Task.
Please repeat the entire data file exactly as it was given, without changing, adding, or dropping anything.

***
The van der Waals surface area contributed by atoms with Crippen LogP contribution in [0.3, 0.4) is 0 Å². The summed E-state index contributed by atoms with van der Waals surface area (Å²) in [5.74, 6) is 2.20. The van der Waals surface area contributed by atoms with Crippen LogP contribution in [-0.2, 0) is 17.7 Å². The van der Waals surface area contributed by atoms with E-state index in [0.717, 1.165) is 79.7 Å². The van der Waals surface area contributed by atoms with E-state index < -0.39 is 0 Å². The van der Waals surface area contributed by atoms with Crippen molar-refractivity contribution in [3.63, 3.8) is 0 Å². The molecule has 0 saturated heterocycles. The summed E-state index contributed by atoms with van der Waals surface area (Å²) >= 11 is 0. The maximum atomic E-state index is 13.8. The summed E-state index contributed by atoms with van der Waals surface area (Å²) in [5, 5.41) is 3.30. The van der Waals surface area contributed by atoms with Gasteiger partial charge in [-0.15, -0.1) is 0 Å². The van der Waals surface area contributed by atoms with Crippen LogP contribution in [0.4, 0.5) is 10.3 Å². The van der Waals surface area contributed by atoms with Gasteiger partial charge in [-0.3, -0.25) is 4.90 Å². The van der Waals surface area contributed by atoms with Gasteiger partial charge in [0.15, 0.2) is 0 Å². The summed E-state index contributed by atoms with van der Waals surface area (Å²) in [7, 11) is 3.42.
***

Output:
The van der Waals surface area contributed by atoms with Crippen LogP contribution in [0.3, 0.4) is 0 Å². The summed E-state index contributed by atoms with van der Waals surface area (Å²) in [5.74, 6) is 2.20. The van der Waals surface area contributed by atoms with Crippen LogP contribution in [-0.2, 0) is 17.7 Å². The van der Waals surface area contributed by atoms with E-state index in [0.717, 1.165) is 79.7 Å². The van der Waals surface area contributed by atoms with E-state index < -0.39 is 0 Å². The van der Waals surface area contributed by atoms with Crippen molar-refractivity contribution in [3.63, 3.8) is 0 Å². The molecule has 0 saturated heterocycles. The summed E-state index contributed by atoms with van der Waals surface area (Å²) >= 11 is 0. The maximum atomic E-state index is 13.8. The summed E-state index contributed by atoms with van der Waals surface area (Å²) in [5, 5.41) is 3.30. The van der Waals surface area contributed by atoms with Gasteiger partial charge in [-0.15, -0.1) is 0 Å². The van der Waals surface area contributed by atoms with Crippen LogP contribution in [0.4, 0.5) is 10.3 Å². The van der Waals surface area contributed by atoms with Gasteiger partial charge in [-0.3, -0.25) is 4.90 Å². The van der Waals surface area contributed by atoms with Gasteiger partial charge in [0.15, 0.2) is 0 Å². The summed E-state index contributed by atoms with van der Waals surface area (Å²) in [7, 11) is 3.42.